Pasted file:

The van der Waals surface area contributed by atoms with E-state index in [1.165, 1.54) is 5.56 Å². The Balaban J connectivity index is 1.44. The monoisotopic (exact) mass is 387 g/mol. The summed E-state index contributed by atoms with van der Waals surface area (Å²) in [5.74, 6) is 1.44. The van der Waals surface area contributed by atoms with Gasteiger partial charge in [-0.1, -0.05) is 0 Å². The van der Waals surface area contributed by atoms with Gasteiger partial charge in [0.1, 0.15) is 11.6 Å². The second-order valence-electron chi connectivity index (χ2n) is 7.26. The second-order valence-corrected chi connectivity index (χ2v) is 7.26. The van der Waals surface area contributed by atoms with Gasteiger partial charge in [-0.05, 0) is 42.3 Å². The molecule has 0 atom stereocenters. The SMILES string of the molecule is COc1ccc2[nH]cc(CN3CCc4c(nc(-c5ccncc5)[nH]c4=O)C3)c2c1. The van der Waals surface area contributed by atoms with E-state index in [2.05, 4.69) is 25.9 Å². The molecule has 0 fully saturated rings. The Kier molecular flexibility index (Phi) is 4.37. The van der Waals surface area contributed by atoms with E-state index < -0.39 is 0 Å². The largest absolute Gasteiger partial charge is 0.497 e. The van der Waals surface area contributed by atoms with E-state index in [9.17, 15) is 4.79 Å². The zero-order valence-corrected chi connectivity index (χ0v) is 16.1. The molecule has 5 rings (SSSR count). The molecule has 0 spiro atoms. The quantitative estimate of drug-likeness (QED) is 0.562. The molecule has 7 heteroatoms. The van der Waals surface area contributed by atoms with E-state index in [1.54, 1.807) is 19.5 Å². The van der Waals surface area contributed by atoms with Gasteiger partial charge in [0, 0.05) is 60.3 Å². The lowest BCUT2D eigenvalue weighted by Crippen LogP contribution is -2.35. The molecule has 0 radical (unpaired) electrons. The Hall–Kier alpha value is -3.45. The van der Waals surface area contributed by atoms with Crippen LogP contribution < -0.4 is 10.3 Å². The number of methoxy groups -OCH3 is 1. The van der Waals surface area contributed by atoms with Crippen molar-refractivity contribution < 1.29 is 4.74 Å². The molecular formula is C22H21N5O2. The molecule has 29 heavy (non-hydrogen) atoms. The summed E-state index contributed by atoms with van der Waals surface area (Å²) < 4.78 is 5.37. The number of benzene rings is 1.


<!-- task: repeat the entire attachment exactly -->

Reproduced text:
The van der Waals surface area contributed by atoms with E-state index in [1.165, 1.54) is 5.56 Å². The Balaban J connectivity index is 1.44. The monoisotopic (exact) mass is 387 g/mol. The summed E-state index contributed by atoms with van der Waals surface area (Å²) in [5.74, 6) is 1.44. The van der Waals surface area contributed by atoms with Gasteiger partial charge in [-0.1, -0.05) is 0 Å². The van der Waals surface area contributed by atoms with Gasteiger partial charge in [0.1, 0.15) is 11.6 Å². The second-order valence-electron chi connectivity index (χ2n) is 7.26. The second-order valence-corrected chi connectivity index (χ2v) is 7.26. The van der Waals surface area contributed by atoms with Gasteiger partial charge in [-0.05, 0) is 42.3 Å². The molecule has 0 atom stereocenters. The SMILES string of the molecule is COc1ccc2[nH]cc(CN3CCc4c(nc(-c5ccncc5)[nH]c4=O)C3)c2c1. The van der Waals surface area contributed by atoms with E-state index in [2.05, 4.69) is 25.9 Å². The molecule has 0 fully saturated rings. The Kier molecular flexibility index (Phi) is 4.37. The van der Waals surface area contributed by atoms with E-state index < -0.39 is 0 Å². The largest absolute Gasteiger partial charge is 0.497 e. The van der Waals surface area contributed by atoms with E-state index in [9.17, 15) is 4.79 Å². The zero-order valence-corrected chi connectivity index (χ0v) is 16.1. The molecule has 5 rings (SSSR count). The molecule has 0 spiro atoms. The quantitative estimate of drug-likeness (QED) is 0.562. The molecule has 7 heteroatoms. The van der Waals surface area contributed by atoms with E-state index in [1.54, 1.807) is 19.5 Å². The van der Waals surface area contributed by atoms with Gasteiger partial charge in [0, 0.05) is 60.3 Å². The lowest BCUT2D eigenvalue weighted by Crippen LogP contribution is -2.35. The molecule has 0 radical (unpaired) electrons. The Hall–Kier alpha value is -3.45. The van der Waals surface area contributed by atoms with Crippen LogP contribution < -0.4 is 10.3 Å². The number of methoxy groups -OCH3 is 1. The van der Waals surface area contributed by atoms with Crippen molar-refractivity contribution < 1.29 is 4.74 Å². The molecular formula is C22H21N5O2. The molecule has 29 heavy (non-hydrogen) atoms. The summed E-state index contributed by atoms with van der Waals surface area (Å²) < 4.78 is 5.37. The number of benzene rings is 1.